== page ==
In the heyday of Breaking Bad, when the rivalry between Walter White and meticulous, malicious kingpin Gus Fring was at a fever pitch, there was always one burning question simmering just underneath all the rest:
What was it like to work at Los Pollos Hermanos, Fring’s cheery chain of chicken restaurants?
Now, with the return of Giancarlo Esposito’s Fring in Season 3 of AMC’s prequel show Better Call Saul, we have our answer, thanks to a concurrent digital campaign that has been dropping weekly Los Pollos Hermanos employee training videos on the network’s social channels.
The origin of the spots, which will total 10 in all by the end of the current season, can be traced back to January, when AMC teased Esposito’s return with an uncannily authentic fake commercial for Los Pollos Hermanos called “Taste the Family.” Both the commercial and the training videos were produced and directed by Bacon & Sons Film Co., who approached their parody elements by simply doing “something that felt honest to that paradigm,” said the company’s creative director and co-executive producer Dan Appel. “I really try to think, ‘OK, if I was going to make a training video, if I was Gus and I lived in Albuquerque in 2003—how would I do this…?’ I almost think that if we had thought too hard about it, we probably would have screwed it up.”
Where “Taste the Family” is so subtle it could almost be an actual commercial for a real-life restaurant, the training videos have their tongue squarely in cheek. Appel set Esposito’s live-action scenes against a green screen, then placed production stills of the actual Los Pollos Hermanos set behind him, “many of them with absolutely the wrong kind of perspective,” he explained. “It was important to me not to comp a good green screen because [actual training videos] probably wouldn’t comp a good green screen. I knew I wanted to have these stills, comp [Fring] against the still, and then cut to a close-up of him, but not change the background. I just knew that was going to be fun. Stupid in a good way.”
Aside from being humorous, the intentionally amateurish elements also have a mildly chilling effect, somehow magnifying Esposito’s sudden tonal switches from warmhearted manager to stone-cold assassin as he warns his employees against taking photos at work, or expounds on the company’s zero-tolerance drug policy.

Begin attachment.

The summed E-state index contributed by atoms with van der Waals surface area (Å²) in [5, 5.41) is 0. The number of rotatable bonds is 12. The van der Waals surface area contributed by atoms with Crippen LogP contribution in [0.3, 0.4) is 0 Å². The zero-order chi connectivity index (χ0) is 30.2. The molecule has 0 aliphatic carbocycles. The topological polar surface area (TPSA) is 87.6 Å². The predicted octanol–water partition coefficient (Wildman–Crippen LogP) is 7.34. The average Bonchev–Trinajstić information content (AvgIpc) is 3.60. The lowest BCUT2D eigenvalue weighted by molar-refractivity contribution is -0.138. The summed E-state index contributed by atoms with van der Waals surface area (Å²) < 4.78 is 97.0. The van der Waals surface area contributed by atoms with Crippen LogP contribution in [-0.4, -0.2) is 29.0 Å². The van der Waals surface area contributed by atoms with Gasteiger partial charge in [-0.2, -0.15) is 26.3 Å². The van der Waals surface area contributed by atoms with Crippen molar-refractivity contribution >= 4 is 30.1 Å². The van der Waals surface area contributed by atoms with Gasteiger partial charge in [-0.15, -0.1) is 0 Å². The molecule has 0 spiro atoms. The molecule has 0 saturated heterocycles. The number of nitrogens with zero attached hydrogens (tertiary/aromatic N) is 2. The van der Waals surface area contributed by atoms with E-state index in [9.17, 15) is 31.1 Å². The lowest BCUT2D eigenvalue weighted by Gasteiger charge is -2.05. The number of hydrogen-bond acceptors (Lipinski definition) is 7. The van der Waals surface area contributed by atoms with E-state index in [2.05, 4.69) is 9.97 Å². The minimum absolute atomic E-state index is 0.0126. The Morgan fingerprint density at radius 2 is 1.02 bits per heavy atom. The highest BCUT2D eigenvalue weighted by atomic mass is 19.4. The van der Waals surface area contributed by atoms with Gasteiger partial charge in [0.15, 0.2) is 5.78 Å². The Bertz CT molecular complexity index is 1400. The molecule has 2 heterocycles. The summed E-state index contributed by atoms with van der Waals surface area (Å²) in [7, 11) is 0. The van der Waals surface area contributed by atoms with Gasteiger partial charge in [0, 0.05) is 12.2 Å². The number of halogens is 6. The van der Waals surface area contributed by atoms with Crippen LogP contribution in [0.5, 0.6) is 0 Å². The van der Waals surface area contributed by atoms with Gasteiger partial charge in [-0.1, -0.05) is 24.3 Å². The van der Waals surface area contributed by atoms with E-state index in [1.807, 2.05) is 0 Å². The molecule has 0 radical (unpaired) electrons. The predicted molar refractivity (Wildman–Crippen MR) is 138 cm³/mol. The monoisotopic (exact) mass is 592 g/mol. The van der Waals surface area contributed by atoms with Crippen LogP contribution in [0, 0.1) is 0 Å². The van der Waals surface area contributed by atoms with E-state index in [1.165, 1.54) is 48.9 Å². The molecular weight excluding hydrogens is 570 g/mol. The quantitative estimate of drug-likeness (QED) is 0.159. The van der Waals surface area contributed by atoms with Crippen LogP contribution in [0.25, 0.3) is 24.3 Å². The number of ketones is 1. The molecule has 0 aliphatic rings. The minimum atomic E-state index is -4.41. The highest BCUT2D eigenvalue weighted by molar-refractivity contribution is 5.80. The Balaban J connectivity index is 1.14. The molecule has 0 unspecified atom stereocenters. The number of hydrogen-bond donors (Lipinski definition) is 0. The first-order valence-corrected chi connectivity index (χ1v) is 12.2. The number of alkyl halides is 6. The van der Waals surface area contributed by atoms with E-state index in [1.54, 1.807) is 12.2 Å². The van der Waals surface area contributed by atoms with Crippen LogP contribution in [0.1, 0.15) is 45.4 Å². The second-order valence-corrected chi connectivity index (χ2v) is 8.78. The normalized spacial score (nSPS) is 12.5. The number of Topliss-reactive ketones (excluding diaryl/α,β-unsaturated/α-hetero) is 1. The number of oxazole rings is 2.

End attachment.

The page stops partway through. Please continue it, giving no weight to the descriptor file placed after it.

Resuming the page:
Simply having Esposito talk to the screen in front of awkwardly superimposed backdrops would be more than enough to fill a whole series of spots, but the campaign kicks into high gear with its animation. Bacon & Sons created the purposely bland segments in collaboration with New York motion graphics artist Jay Marks, who had worked with AMC in the past on animation for the Better Call Saul Insider Podcast. Marks, Appel said, “has been a dream,” in part because of his uncanny ability to channel a style that looks like an employee safety manual come to life, and in part because his ample creativity has been instrumental in packing the spots with all-important “opportunities for Easter eggs and winks.”
The Better Call Saul fan base, as originally cultivated by Breaking Bad, is particularly attuned to the nuances of the show’s world, with some viewers’ knack—bordering on the obsessive—for picking up on subtle details. Both shows have had fun playing to this quality of their viewership. Last season, for instance, mimicking a trick that was also pulled during Breaking Bad’s second season, the Better Call Saul writers turned the first letter of each episode title into an anagram that spelled out a teaser for Season 3: “FRING’S BACK.” And shockingly, there were plenty of viewers “that somehow figured that out,” said Rob Knox, co-executive producer at Bacon & Sons. “That’s the kind of fans they have.”
At that level of passion and attentiveness, Easter eggs are not only appreciated but expected, and the Los Pollos Hermanos training videos gleefully oblige, packing frame after frame with hidden references from the Better Call Saul/Breaking Bad universe. Cameos by past characters are abundant, ranging from obvious choices such as Jesse Pinkman (who can be spotted standing in line to place an order) to obscurities only die-hards would remember, such as Breaking Bad Season 1 douchebag Ken Wins, a bluetooth-wearing loudmouth who features prominently in the training video focused on customer service.
One of Appel’s favorite hidden moments is a multi-layered nugget of visual trickery: As Fring lectures in voiceover on keeping photography out of the workplace, the animation illustrates his point by depicting an employee taking her family into the restaurant’s back room for some fun-filled selfies. There, the camera proceeds to zoom in on the phone’s screen to show us the picture being taken, only to reveal a meth lab seen bubbling away behind an unmarked door. At this point, animated Gus steps back into view, conveniently blocking our view.
Such moments have great fun with the source material, though Appel said that with a fan base as ardent as Better Call Saul’s, they can also be a double-edged sword.
“It’s fascinating when you find somebody who’s like, ‘Gus would never do that,’” he said. “‘He would never show his hand with the meth lab in the back room.’ The thing we keep coming back to is, this is not canon. This is a hundred miles from canon. The only way to have fun with these was to have as much winking as possible.”
Fortunately, the show’s creators, Vince Gilligan and Peter Gould, and their writers are in on the joke too.
“Their engagement with stuff that we’re doing is off the charts, and while they’re making sure that everything respects the show in the right way, they have a sense of humor about what they’re doing,” Knox said. “It’s really a treat to be partners with a group of people like that.”